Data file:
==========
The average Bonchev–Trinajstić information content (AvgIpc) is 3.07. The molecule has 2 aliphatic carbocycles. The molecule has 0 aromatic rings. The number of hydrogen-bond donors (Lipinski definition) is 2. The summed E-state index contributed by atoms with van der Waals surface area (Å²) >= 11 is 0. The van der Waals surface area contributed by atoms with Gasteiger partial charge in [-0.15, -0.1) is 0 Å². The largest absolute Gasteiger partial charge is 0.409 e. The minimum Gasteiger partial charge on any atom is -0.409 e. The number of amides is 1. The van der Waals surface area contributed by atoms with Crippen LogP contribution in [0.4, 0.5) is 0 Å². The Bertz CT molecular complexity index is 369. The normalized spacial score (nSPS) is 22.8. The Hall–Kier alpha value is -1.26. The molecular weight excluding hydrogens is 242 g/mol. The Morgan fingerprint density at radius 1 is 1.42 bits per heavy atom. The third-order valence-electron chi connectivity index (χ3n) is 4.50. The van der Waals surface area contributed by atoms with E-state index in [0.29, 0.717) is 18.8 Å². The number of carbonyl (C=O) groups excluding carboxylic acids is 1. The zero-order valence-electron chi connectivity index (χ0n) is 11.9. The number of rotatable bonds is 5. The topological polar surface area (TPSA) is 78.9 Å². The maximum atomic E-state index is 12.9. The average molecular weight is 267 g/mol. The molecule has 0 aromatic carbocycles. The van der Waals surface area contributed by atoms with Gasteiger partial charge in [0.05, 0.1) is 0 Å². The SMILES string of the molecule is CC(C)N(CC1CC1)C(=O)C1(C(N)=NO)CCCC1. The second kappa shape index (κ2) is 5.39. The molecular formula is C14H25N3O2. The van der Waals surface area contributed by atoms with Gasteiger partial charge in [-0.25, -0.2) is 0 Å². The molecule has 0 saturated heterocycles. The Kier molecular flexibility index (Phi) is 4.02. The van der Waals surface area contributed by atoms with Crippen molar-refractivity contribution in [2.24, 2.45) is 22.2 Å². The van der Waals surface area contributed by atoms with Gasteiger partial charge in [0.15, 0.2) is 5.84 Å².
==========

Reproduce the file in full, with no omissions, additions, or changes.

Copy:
The average Bonchev–Trinajstić information content (AvgIpc) is 3.07. The molecule has 2 aliphatic carbocycles. The molecule has 0 aromatic rings. The number of hydrogen-bond donors (Lipinski definition) is 2. The summed E-state index contributed by atoms with van der Waals surface area (Å²) >= 11 is 0. The van der Waals surface area contributed by atoms with Gasteiger partial charge in [-0.15, -0.1) is 0 Å². The largest absolute Gasteiger partial charge is 0.409 e. The minimum Gasteiger partial charge on any atom is -0.409 e. The number of amides is 1. The van der Waals surface area contributed by atoms with Crippen LogP contribution in [0.4, 0.5) is 0 Å². The Bertz CT molecular complexity index is 369. The normalized spacial score (nSPS) is 22.8. The Hall–Kier alpha value is -1.26. The molecular weight excluding hydrogens is 242 g/mol. The Morgan fingerprint density at radius 1 is 1.42 bits per heavy atom. The third-order valence-electron chi connectivity index (χ3n) is 4.50. The van der Waals surface area contributed by atoms with E-state index in [0.29, 0.717) is 18.8 Å². The number of carbonyl (C=O) groups excluding carboxylic acids is 1. The zero-order valence-electron chi connectivity index (χ0n) is 11.9. The number of rotatable bonds is 5. The topological polar surface area (TPSA) is 78.9 Å². The maximum atomic E-state index is 12.9. The average molecular weight is 267 g/mol. The molecule has 0 aromatic carbocycles. The van der Waals surface area contributed by atoms with Gasteiger partial charge in [0.05, 0.1) is 0 Å². The SMILES string of the molecule is CC(C)N(CC1CC1)C(=O)C1(C(N)=NO)CCCC1. The second kappa shape index (κ2) is 5.39. The molecular formula is C14H25N3O2. The van der Waals surface area contributed by atoms with Gasteiger partial charge in [-0.25, -0.2) is 0 Å². The molecule has 0 saturated heterocycles. The Kier molecular flexibility index (Phi) is 4.02. The van der Waals surface area contributed by atoms with Crippen molar-refractivity contribution in [2.24, 2.45) is 22.2 Å². The van der Waals surface area contributed by atoms with Gasteiger partial charge in [0.15, 0.2) is 5.84 Å².